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Fuel Cell Buses to Appear in China in 2008
Buses driven by fuel cell engines will be put into use in China in 2008 when the country hosts the Olympic Games, a scientist with the bus research project said.

Zhang Huamin, a professor with the fuel cell engineering center under the Chinese Academy of Sciences, said the country's first 50-kw fuel-cell engine for use on urban buses has been created in the center, located in Dalian, a coastal city in northeast China's Liaoning Province.

The engine's technical specifications are quite near to advanced international levels, said Zhang, who is leading the fuel-cell bus research project.

Tests by a motor research institute affiliated with Tsinghua University show that the hydrogen efficiency of the engine is as high as 97 percent, while the efficiency of the fuel cell groups stands at 57 percent, according to Zhang.

As fuel cells are a highly efficient and environmentally-friendly source of energy, it is widely believed that the technology has a great future as the world's petroleum dwindles.

The technology is particularly important for China as it copes with increasing dependence on imported oil and worsening urban pollution brought on by a rapidly increasing number of private cars.

The CAS Dalian Institute of Chemicophysics, where the fuel cell engineering center is located, began fuel cell research in the 1960s. In collaboration with other organizations, the institute has successfully developed fuel cell engines for minibuses and sedans.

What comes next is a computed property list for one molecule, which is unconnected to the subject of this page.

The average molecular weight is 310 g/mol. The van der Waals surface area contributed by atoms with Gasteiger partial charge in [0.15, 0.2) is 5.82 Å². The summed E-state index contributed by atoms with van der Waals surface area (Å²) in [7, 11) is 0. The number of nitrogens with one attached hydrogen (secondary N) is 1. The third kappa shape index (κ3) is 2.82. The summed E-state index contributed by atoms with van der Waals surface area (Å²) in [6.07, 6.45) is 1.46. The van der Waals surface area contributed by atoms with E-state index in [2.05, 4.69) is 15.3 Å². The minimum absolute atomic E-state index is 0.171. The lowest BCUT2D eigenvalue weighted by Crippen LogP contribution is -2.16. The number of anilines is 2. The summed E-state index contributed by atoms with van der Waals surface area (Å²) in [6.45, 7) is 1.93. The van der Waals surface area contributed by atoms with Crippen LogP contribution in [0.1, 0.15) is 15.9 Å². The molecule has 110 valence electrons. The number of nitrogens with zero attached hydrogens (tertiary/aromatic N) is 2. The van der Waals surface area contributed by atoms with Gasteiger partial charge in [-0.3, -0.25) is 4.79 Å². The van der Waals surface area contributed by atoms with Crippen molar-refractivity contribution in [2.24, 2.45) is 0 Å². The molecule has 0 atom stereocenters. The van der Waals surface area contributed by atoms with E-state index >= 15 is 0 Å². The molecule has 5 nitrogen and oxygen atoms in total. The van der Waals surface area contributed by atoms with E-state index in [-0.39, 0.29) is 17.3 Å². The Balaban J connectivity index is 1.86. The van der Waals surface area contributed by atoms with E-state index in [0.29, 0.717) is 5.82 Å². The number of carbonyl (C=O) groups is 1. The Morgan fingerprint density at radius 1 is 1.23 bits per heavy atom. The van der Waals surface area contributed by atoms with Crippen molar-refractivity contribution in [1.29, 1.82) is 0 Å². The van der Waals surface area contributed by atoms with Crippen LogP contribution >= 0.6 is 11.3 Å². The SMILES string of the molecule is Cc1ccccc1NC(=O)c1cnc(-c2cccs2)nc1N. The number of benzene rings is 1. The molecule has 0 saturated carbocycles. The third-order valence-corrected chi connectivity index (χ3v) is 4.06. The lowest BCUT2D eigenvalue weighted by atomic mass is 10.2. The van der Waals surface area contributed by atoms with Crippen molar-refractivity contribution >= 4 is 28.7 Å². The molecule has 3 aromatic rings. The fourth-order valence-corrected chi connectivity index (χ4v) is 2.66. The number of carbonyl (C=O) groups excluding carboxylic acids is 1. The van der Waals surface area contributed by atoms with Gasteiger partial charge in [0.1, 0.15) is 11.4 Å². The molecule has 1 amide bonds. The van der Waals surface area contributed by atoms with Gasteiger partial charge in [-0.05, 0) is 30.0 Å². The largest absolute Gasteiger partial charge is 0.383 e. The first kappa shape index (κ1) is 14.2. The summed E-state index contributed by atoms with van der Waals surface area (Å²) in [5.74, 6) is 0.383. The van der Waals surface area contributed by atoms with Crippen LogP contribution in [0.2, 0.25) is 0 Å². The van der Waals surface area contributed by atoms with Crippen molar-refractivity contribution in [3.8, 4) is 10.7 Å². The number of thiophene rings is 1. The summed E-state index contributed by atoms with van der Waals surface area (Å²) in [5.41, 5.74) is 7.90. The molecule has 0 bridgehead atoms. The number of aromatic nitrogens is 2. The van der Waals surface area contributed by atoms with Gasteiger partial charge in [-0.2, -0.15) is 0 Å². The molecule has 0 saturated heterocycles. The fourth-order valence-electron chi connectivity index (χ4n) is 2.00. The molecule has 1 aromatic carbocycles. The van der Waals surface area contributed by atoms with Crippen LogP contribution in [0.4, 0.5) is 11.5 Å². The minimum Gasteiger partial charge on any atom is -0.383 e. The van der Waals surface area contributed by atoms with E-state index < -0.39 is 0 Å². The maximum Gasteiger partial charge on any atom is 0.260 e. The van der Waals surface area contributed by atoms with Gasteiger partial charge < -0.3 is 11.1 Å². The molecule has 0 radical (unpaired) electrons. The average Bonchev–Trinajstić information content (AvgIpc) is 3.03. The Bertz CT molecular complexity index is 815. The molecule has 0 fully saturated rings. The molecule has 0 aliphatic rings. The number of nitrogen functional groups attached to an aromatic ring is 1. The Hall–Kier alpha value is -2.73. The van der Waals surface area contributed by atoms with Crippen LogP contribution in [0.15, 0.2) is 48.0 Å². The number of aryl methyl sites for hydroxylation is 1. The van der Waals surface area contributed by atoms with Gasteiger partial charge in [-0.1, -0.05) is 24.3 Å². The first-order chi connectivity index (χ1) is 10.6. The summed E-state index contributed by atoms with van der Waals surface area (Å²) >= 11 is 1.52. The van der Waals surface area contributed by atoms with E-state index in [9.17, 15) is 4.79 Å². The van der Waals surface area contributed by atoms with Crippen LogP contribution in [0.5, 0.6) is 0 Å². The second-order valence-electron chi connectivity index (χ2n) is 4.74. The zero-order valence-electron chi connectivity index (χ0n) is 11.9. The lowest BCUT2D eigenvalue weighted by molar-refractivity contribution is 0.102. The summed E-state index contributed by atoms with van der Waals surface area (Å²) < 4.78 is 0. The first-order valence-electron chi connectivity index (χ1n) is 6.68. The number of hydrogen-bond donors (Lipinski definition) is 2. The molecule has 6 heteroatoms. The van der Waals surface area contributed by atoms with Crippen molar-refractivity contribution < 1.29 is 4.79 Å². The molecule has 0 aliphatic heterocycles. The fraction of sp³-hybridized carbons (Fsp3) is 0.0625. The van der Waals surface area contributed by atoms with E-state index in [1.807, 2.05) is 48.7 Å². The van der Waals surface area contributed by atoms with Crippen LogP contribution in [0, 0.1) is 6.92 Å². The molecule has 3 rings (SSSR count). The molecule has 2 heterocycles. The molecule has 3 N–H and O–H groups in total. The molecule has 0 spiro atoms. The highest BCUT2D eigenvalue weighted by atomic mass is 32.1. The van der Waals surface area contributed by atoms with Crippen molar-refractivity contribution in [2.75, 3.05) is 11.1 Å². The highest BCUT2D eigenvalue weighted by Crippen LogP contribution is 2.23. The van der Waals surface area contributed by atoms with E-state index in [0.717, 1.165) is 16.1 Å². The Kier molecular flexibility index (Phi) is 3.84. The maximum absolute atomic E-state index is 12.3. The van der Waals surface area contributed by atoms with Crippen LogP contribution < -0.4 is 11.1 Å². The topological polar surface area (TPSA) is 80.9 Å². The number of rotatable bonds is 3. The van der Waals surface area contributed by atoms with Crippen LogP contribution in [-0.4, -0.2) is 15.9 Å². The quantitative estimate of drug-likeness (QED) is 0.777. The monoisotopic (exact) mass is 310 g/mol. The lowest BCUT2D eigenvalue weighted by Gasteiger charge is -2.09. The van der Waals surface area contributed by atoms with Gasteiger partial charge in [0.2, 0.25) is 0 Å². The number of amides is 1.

Fuel cells may also give an advantage to China's fledgling motor industry.

"It is almost impossible for China to catch up with the advanced international levels in the field of traditional technology, but in the field of fuel cells, the gap between China and the world is very small," Zhang said. "China's motor industry will leap forward if it can seize the opportunity brought by fuel cells."

The price of fuel cell engines is now dozens of times more than that of traditional engines, but Zhang predicted that their massive application may become possible around 2005 to 2010.

(Xinhua News Agency November 12, 2002)


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